P A R S N I P
Above: 'Andover' parsnip is named after the Anoka County truck farming area where tons of parsnips, carrots and other vegetables are grown each year. It has become a leading U.S., Canadian, and European variety and is resistant to brown canker, a common root disease. Andover has long, slender roots and a small, rounded, raised crown.
P O T A T O E S
Potatoes are grown on 80,000 acres each year, and Minnesota is a leading producer of seed potatoes, ranking third in the nation. Each year, U of M scientists evaluate thousands of potential varieties with improved traits.
'Honeybush' muskmelon is an early maturing, short vine
or bush variety that Burpee featured for home gardeners in 1983.
P E A S
In the 1970s-1990s, classical plant breeding methods at the University
produced green garden pea and sweet corn varieties as improved, early
maturing gene sources especially resistant to insects and diseases.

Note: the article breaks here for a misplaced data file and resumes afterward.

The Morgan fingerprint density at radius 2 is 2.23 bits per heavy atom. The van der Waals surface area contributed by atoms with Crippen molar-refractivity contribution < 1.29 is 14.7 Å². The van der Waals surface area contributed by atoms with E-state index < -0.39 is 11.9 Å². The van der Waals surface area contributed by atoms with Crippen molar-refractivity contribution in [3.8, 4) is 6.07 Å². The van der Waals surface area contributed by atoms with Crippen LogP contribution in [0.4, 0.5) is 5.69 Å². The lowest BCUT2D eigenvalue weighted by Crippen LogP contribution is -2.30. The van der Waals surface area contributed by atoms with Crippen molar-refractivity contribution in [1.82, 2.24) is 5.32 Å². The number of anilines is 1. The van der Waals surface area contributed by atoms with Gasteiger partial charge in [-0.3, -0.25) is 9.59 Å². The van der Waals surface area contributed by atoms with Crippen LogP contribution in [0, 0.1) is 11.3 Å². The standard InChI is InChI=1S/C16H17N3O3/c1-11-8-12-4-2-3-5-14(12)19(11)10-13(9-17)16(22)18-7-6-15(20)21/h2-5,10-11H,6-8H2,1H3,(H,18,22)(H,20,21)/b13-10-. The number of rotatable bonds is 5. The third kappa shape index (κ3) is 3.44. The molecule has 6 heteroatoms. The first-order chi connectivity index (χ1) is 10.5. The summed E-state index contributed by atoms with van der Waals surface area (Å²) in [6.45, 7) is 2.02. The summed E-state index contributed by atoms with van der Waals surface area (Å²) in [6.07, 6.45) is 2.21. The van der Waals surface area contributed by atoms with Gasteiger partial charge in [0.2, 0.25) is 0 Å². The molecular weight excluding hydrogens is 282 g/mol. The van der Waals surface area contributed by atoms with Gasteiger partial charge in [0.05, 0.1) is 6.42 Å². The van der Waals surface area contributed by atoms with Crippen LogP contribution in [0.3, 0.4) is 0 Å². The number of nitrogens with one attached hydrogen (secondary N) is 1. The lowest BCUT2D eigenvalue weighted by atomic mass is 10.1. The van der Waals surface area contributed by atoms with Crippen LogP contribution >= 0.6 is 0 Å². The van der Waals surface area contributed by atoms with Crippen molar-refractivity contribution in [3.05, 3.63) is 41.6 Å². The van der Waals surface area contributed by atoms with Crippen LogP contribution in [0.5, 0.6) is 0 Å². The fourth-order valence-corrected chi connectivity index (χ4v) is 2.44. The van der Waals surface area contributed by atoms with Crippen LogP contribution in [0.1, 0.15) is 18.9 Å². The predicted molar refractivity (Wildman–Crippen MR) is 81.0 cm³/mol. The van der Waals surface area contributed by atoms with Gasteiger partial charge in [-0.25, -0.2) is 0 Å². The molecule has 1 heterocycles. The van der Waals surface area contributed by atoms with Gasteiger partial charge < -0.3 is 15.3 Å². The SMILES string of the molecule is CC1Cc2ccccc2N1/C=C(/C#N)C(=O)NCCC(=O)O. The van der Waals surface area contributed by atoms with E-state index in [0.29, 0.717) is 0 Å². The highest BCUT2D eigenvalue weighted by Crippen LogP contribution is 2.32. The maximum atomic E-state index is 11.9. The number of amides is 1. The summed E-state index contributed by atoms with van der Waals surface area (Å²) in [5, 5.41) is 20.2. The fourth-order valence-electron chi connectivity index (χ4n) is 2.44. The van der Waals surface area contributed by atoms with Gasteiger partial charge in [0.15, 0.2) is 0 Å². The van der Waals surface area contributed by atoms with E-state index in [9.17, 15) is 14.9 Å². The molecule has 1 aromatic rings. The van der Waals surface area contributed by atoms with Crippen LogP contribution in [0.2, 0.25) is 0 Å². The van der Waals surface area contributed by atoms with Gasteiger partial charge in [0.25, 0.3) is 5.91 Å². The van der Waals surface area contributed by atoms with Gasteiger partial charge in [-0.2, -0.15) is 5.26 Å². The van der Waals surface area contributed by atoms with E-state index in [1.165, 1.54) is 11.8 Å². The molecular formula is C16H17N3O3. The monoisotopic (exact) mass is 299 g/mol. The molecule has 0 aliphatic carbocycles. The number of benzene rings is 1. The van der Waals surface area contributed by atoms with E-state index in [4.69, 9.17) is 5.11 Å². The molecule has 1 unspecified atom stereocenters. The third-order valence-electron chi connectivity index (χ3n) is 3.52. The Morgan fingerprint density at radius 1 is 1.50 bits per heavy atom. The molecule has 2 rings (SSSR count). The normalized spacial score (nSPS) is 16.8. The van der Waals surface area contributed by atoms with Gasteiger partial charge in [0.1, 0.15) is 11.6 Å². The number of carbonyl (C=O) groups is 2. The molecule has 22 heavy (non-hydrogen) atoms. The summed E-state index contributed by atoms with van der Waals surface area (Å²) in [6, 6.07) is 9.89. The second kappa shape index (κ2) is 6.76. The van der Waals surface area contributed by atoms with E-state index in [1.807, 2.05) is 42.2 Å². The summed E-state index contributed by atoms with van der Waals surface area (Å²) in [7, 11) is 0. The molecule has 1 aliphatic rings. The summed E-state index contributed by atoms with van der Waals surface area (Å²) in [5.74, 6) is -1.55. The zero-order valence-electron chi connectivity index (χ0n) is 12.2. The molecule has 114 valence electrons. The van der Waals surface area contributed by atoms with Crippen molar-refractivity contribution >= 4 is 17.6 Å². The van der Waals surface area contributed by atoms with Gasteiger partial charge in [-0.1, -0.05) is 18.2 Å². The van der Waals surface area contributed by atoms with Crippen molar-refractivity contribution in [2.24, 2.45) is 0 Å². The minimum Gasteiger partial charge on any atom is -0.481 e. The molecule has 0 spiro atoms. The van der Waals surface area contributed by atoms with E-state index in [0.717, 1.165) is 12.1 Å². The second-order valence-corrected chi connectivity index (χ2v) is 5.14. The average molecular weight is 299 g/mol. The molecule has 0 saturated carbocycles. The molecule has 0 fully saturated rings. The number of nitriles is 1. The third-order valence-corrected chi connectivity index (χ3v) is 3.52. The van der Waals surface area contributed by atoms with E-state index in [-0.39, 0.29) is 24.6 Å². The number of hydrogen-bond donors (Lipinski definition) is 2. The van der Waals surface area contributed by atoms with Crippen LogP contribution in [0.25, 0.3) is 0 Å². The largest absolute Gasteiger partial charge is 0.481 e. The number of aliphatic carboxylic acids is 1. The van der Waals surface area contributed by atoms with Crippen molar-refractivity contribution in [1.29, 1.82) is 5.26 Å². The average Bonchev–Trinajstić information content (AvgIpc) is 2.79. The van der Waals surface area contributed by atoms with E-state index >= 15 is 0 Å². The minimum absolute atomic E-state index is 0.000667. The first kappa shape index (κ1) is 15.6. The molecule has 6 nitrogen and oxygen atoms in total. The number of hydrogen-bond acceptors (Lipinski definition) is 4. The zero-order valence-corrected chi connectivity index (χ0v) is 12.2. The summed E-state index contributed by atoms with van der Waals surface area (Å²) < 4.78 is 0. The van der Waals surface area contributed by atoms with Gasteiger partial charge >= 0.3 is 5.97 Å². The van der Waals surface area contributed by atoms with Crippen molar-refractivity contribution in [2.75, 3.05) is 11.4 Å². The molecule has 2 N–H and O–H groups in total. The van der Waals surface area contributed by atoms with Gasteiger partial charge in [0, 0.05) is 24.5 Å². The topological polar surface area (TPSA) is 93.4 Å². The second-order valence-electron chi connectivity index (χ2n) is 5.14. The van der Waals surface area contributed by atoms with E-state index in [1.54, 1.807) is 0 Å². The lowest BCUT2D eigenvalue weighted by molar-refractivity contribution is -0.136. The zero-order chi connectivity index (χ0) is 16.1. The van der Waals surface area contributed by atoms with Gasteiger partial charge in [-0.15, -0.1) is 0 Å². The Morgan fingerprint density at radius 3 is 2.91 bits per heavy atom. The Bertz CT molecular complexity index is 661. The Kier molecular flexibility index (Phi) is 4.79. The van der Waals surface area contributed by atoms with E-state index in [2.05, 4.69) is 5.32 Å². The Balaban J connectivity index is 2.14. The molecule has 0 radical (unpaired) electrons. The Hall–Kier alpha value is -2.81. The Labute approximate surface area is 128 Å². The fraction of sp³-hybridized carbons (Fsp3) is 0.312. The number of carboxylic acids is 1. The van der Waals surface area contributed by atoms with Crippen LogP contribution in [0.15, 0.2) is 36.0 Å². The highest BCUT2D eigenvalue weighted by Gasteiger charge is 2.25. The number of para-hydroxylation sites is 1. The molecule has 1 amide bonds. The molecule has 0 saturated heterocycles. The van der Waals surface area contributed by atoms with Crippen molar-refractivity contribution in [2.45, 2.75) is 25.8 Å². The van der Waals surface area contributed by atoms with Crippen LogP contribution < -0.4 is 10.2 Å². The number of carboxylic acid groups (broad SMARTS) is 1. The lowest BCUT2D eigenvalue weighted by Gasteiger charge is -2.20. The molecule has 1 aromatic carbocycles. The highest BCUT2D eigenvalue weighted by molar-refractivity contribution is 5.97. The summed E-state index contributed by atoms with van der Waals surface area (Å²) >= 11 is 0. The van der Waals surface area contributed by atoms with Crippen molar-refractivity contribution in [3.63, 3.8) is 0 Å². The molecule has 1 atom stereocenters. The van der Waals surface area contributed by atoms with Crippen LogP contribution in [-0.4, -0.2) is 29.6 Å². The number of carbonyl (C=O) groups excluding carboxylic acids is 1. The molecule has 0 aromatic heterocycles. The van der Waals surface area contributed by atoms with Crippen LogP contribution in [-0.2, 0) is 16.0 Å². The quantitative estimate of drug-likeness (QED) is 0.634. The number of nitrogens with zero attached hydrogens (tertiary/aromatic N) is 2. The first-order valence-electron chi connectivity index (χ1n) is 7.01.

NEARLY 80 YEARS AGO, 'Kitchenette' - an early maturing winter squash - was the first vegetable introduced from the vegetable breeding program of the U of M Agricultural Experiment Station. Since then, numerous vegetables have been introduced, with improved disease resistance and early maturity suitable for growing in our North Central region. These new gene sources use less garden and agricultural chemicals. 'Mincu' cucumber, 'Minnesota Midget' muskmelon, 'Greengold' and 'Rainbow' winter squash, are heirloom or historical varieties that are still sold by specialty growers.
Key to Tables
Varieties are listed with year of introduction.
these are available from retail nurseries.
Regular type indicates heirloom varieties with
||5 gene sources
||8 gene sources